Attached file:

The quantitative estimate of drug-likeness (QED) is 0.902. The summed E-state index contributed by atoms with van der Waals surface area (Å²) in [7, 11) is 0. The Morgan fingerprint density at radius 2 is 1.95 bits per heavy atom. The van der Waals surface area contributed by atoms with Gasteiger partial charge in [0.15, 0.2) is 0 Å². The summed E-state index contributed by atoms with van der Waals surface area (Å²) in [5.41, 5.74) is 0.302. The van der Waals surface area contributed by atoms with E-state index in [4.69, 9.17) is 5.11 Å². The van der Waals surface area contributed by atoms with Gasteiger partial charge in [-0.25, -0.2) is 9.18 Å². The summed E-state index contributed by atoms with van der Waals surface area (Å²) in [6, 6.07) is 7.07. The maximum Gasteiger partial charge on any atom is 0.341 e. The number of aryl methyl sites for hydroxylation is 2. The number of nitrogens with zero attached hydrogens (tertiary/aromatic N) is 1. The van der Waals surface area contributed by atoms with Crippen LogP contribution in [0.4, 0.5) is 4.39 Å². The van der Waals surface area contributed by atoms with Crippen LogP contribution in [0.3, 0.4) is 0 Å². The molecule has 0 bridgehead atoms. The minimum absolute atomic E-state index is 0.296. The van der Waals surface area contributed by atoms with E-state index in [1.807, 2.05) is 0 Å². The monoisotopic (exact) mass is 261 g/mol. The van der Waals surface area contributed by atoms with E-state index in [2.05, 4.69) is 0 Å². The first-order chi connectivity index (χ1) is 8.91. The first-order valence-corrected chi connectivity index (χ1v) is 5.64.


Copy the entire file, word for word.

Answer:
The quantitative estimate of drug-likeness (QED) is 0.902. The summed E-state index contributed by atoms with van der Waals surface area (Å²) in [7, 11) is 0. The Morgan fingerprint density at radius 2 is 1.95 bits per heavy atom. The van der Waals surface area contributed by atoms with Gasteiger partial charge in [0.15, 0.2) is 0 Å². The summed E-state index contributed by atoms with van der Waals surface area (Å²) in [5.41, 5.74) is 0.302. The van der Waals surface area contributed by atoms with E-state index in [4.69, 9.17) is 5.11 Å². The van der Waals surface area contributed by atoms with Gasteiger partial charge in [-0.25, -0.2) is 9.18 Å². The summed E-state index contributed by atoms with van der Waals surface area (Å²) in [6, 6.07) is 7.07. The maximum Gasteiger partial charge on any atom is 0.341 e. The number of aryl methyl sites for hydroxylation is 2. The number of nitrogens with zero attached hydrogens (tertiary/aromatic N) is 1. The van der Waals surface area contributed by atoms with Crippen LogP contribution in [0.4, 0.5) is 4.39 Å². The van der Waals surface area contributed by atoms with Crippen LogP contribution in [0.3, 0.4) is 0 Å². The molecule has 0 bridgehead atoms. The minimum absolute atomic E-state index is 0.296. The van der Waals surface area contributed by atoms with E-state index in [1.807, 2.05) is 0 Å². The monoisotopic (exact) mass is 261 g/mol. The van der Waals surface area contributed by atoms with E-state index in [2.05, 4.69) is 0 Å². The first-order chi connectivity index (χ1) is 8.91. The first-order valence-corrected chi connectivity index (χ1v) is 5.64.